If you expect your future income tax rates to be higher than they are today, it might be time to consider a Roth IRA conversion. But before you do it’s important to understand your tax rate.
Converting can be especially powerful for recent retirees who are not yet receiving Social Security benefits, and even more powerful when they haven’t started taking RMDs yet (which is now age 72 thanks to the SECURE Act). Additionally, the flexibility to choose your own schedule allows you to “optimize” the amount for tax purposes, since converting too much might push you into a higher tax bracket. Thus, we recommend converting smaller amounts each year to minimize your tax bill.
Reducing Your Tax Impact
It sounds simple enough but figuring out that optimal amount can be tricky. That’s because under our current tax system, qualified dividends and long-term capital gains are taxed separately from ordinary income, but nonetheless impact the “marginal” tax rate you’ll pay. The higher the amount of qualified dividends and long-term capital gains relative to your taxable income, the greater the impact. The type of income is important along with the amount.
For example, assume your clients are a recently retired married couple (both age 60) with the following sources of income:
+$25k of interest income
+$25k of qualified dividends
+$50k of portfolio long-term capital gains
= $100k Total Adjusted Gross Income (AGI)
Taxable Income= $74,900 (after taking the standard deduction of $25,100 in 2021)
For a married couple, this amount of income places them in the 12% income tax bracket. Knowing their income taxes will increase to 22% for income greater than $81,500 is important. They could convert $6,150 to a Roth IRA and still be within the 12% tax bracket.
However, if the client decides to convert $50,000 from their Traditional IRA to a Roth IRA, is it correct to assume that the first $6,150 will be taxed at 12% and the next $43,850 will be taxed at 22%, giving us a total tax bill of $10,385 and a “blended” marginal tax rate of 20.7%?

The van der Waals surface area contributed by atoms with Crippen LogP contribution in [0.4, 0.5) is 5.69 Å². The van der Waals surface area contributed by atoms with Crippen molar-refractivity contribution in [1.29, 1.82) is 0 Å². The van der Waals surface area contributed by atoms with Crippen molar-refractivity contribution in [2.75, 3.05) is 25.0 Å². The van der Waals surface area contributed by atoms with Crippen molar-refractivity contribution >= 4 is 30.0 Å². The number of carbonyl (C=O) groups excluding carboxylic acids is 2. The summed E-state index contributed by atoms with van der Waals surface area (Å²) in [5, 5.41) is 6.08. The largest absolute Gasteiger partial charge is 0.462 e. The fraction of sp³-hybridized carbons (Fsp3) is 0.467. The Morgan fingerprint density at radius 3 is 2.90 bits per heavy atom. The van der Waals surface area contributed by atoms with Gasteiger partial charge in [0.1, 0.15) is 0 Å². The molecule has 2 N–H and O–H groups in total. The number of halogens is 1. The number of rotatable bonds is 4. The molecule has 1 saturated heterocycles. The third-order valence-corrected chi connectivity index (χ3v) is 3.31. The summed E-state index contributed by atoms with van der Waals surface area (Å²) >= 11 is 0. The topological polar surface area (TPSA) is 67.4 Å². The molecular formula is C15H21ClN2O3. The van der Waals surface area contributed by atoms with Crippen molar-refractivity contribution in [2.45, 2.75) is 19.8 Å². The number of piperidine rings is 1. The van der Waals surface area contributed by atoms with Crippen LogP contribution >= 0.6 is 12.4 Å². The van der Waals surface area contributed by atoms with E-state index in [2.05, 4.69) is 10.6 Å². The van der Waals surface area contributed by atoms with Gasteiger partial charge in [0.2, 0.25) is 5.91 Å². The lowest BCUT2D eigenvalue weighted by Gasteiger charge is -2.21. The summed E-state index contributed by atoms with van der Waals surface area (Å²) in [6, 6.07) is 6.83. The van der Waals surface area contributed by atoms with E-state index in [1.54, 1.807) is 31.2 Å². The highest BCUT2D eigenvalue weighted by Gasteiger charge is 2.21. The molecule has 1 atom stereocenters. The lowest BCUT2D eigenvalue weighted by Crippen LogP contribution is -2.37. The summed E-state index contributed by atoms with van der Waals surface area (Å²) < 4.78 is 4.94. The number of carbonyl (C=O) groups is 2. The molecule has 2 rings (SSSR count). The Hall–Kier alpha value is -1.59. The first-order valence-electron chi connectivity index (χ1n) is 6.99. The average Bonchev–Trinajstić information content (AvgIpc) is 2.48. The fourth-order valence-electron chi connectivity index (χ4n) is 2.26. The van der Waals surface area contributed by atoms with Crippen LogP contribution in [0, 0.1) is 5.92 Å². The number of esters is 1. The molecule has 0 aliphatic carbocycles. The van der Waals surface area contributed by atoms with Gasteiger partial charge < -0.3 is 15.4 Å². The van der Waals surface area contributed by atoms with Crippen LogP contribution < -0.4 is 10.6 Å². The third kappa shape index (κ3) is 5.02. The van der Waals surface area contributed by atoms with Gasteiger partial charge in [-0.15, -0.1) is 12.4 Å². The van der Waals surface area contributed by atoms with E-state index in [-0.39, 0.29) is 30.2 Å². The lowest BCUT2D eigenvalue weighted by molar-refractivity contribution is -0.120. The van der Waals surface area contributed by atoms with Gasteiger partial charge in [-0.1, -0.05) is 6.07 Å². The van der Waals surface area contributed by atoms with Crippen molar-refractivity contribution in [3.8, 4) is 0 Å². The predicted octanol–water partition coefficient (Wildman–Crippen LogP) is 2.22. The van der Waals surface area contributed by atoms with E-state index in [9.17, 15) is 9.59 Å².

Nope. The actual tax bill is $12,205 with a 24.4% marginal tax rate!!!
How can this be?!?!? It’s the type of income and amount that matter. For a married couple, the first $80,800 ($40,400 for single filers) of qualified dividends and long-term capital gains are taxed at 0%. Thus, our client pays $0 tax with $74,900 of taxable income since it all falls below the $80,800 threshold.
But when we add $50,000 of ordinary income from a Roth IRA conversion, their taxable income rises to $124,900 and the “ordinary” piece ($49,900k in this case) gets taxed at the marginal rates. Furthermore, the $75,000 of qualified dividends and long-term capital gains is now taxed differently. The amount taxed at 0% is reduced to $30,900 ($80,800 threshold - $49,900 ordinary income), with the remaining $44,100 now taxed at 15%. As a result, the true “marginal” rate is a combination of the two. See the tax computation in the summary below:
Some common themes to note:
- A client’s “tax bracket” and “marginal” tax rate when doing a Roth Conversion aren’t always the same!
- In fact, they’re only the same when the client has $0 income from qualified dividends and long-term gains -or- when the “ordinary” piece of their taxable income already exceeds the 0% rate threshold.
- Recent retirees who haven’t started receiving Social Security and taking RMDs will have the greatest opportunity to convert.
- That said, they’re also most likely to have different “marginal” tax rates than their tax brackets suggest.
In conclusion, the calculation is complex! Since every client’s tax situation is unique, we need to look at it on a case-by-case basis. The good news is that your Kovitz Financial Advisor can help you navigate these complexities and determine how and when to pursue a Roth Conversion.
Contact us today to learn more!